Republican senators are calling for the border to be secured before approving aid for Ukraine while President Volodymyr Zelenskyy lobbies for support in Washington, D.C.
In interviews on “NewsNation Now,” Republican Sens. Lindsey Graham of South Carolina and John Thune of South Dakota, key figures in the ongoing debate, were critical of President Joe Biden’s approach, with concerns about border security taking center stage.
Graham expressed admiration for Zelenskyy and commended Ukraine’s resilience in the face of Russian aggression but believes his presence in Washington is being exploited to worsen the situation.
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“I’m all in for Ukraine, but I’m not going to do anything for Ukraine, Israel or Taiwan until we secure our border,” Graham asserted. He stressed the need to address border policy, citing FBI Director Christopher Wray‘s warnings of heightened threats.
Biden teamed up with Zelenskyy to push for increased military aid to Ukraine after hosting a joint press conference.
The call for urgency from the Biden administration comes as bipartisan support is sought for a $110 billion aid package, including $61.4 billion for Ukraine. Biden emphasized the need for swift action, urging Congress to pass the funding before the Christmas holiday. Failure to do so, he warns, could be a “Christmas gift to Russian President Vladimir Putin.”
Thune acknowledged the difficulty of pushing legislation through the Senate, the House and onto the president’s desk within the remaining time frame.
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In a press conference, Senate Minority Leader Mitch McConnell expressed skepticism about the feasibility of passing the aid package before Christmas, citing challenges in the legislative process. This adds to the urgency as funding deadlines approach, putting pressure on lawmakers to act swiftly.
“I’m ready and offered compromises already,” Biden said. “Holding Ukraine funding hostage in an attempt to force through an extreme Republican partisan agenda on the border is not how it works.”
In an “On Balance” interview, Sen. Mike Braun expressed skepticism about Biden’s commitment to compromise.
Republican Sen. Roger Marshall of Kansas, in an interview on “The Hill,” asserted Republicans are standing firm on their demand for enhanced border security before approving additional funds for Ukraine.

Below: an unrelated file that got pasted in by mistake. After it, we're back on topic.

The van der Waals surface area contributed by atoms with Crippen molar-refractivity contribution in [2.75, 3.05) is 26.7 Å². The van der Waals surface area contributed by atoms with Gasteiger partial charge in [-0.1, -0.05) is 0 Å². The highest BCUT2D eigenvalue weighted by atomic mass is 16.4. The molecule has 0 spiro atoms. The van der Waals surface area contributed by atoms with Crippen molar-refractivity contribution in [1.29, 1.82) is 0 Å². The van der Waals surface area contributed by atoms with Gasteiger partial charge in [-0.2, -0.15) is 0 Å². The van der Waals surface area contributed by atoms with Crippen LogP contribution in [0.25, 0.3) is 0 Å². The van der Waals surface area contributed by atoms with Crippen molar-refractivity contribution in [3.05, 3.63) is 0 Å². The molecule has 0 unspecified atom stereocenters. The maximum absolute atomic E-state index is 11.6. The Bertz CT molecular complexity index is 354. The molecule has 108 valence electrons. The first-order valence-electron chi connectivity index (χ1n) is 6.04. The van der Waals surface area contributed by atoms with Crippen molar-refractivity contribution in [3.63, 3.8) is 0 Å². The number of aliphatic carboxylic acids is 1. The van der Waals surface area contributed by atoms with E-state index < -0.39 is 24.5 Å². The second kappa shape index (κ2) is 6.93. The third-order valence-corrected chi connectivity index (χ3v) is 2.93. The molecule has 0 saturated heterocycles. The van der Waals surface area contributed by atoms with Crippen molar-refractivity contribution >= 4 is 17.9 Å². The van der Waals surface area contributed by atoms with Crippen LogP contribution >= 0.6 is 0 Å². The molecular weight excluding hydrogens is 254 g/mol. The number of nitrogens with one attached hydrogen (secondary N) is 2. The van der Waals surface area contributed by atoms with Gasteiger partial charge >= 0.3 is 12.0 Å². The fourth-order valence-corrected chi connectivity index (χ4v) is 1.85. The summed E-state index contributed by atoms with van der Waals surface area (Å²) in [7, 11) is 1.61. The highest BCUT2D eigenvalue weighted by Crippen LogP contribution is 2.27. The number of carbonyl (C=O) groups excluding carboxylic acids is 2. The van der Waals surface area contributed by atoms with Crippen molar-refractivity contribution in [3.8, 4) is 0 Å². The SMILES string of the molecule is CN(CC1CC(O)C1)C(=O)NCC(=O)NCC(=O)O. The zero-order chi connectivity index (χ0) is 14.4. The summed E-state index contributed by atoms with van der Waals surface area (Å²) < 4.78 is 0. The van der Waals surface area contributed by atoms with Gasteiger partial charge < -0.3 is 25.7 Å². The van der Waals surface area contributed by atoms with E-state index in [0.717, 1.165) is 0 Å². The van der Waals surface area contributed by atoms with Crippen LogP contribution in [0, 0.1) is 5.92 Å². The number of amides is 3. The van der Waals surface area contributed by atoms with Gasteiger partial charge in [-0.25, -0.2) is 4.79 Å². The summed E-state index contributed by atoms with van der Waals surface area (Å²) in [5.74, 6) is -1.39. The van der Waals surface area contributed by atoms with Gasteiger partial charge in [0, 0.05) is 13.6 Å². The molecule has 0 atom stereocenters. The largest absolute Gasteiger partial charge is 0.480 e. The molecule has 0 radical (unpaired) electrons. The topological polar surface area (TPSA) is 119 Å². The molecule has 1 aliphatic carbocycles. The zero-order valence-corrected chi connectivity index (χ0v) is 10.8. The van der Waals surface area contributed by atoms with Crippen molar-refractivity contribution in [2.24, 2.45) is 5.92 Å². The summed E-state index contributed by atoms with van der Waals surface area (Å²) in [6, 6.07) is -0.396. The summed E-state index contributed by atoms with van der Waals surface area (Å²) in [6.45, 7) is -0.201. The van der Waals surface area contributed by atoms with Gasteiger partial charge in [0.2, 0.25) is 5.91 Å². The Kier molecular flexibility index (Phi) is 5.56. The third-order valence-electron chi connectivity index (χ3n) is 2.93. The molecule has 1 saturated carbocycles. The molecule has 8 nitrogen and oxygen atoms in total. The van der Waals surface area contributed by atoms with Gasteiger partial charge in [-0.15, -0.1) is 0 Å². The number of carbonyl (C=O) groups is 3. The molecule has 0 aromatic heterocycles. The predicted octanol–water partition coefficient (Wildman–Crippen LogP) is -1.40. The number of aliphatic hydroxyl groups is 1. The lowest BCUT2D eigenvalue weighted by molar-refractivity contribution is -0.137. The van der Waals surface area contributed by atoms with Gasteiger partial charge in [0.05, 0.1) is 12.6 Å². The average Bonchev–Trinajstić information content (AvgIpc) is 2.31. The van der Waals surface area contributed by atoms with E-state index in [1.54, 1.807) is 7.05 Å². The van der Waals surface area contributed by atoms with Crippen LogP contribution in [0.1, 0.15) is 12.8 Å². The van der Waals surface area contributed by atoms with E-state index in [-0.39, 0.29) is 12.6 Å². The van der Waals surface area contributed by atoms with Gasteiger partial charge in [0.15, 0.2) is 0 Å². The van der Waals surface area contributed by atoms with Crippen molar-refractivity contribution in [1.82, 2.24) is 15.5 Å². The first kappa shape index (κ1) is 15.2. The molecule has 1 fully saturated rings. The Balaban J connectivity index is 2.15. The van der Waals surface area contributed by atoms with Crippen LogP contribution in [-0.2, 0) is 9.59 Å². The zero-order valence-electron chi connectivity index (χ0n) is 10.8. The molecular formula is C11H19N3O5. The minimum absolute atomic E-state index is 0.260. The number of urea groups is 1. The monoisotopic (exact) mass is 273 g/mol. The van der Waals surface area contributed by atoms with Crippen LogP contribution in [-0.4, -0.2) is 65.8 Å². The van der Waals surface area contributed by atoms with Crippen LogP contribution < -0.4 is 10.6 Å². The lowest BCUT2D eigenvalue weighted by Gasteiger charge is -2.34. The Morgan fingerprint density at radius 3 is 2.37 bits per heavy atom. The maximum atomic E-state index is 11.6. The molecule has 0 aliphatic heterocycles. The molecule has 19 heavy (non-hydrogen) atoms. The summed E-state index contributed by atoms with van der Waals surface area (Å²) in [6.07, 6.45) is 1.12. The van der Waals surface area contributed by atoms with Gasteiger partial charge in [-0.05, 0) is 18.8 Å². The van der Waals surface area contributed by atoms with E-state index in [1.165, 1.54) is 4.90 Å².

Marshall said this is an opportunity to leverage Ukraine funding to address border security concerns. The senator questioned why Republicans have to “beg Joe Biden to secure the border.”
“We have this once-in-a-generation opportunity to use Ukraine funding to leverage the border, and by golly, we’re going to do it,” Marshall stated. He outlined the conditions for what he deems as “meaningful border security,” including changes to asylum policies, implementing “remain in Mexico” policies and increased resources for the Border Patrol.
When asked about Republican Sen. J.D. Vance’s suggestion Ukraine might cede land to Russia as part of a potential resolution, Marshall passed on commenting directly, asserting the border security issue must be resolved first.
Democrats expressed frustration about linking border changes to Ukraine aid. They say some of the changes being proposed would gut protections for people who desperately need help and would not ease the chaos at the border.
When asked about specific changes to border policy, Graham advocated for measures such as ending catch and release, raising the asylum standard and making individuals wait outside the country for asylum hearings. He criticized the current system, stating that, in his opinion, 90% of asylum seekers are denied during hearings, indicating a need for a more robust screening process.
“We had the lowest crossings in December of 2020. In the last 40 years, they changed all (of) Trump’s policies, and the rest is history. We’re having about 9,500 a day come across,” Graham said.
Braun argued that the border situation deteriorated after the Trump administration, and the Democrats’ stance on immigration is causing challenges even in states like Indiana.
Thune responded to claims that Republicans were using the issues for political gain, asserting Democrats had been unwilling to compromise on critical aspects of border security. He noted that while there had been some movement on asylum, it only addressed a small fraction of the daily influx.
Thune underscored the risk of inaction, expressing concern about individuals on the terrorist watch list entering the country undetected. He emphasized the urgency of addressing the issue and criticized the lack of engagement from the White House.
Braun acknowledged the positive impact of funding Ukraine as an investment but questioned its sustainability. He raised concerns about the financial burden on the United States, emphasizing the need for a broader financing plan to ensure long-term viability. Braun also noted that Europe, being closer to the war, should take on more responsibility in addressing the situation.
The U.S. has already provided Ukraine with $111 billion for its fight against Russia’s 2022 invasion.
Responding to questions about his relationship with Biden, Graham acknowledged his friendship with the president. Despite disagreements on issues like the Hunter Biden investigation, Graham expressed his willingness to assist Biden on foreign affairs issues.
“The Hunter Biden situation is sad, but I can understand a father’s reaction, but the Hunter Biden thing cannot be swept under the rug,” Graham stated, emphasizing the need for transparency and addressing concerns raised by the House.
Thune acknowledged Congress’s oversight responsibility but expressed his reluctance for Senate impeachment trials. He noted the formal inquiry was warranted due to what he sees as the lack of cooperation in providing information.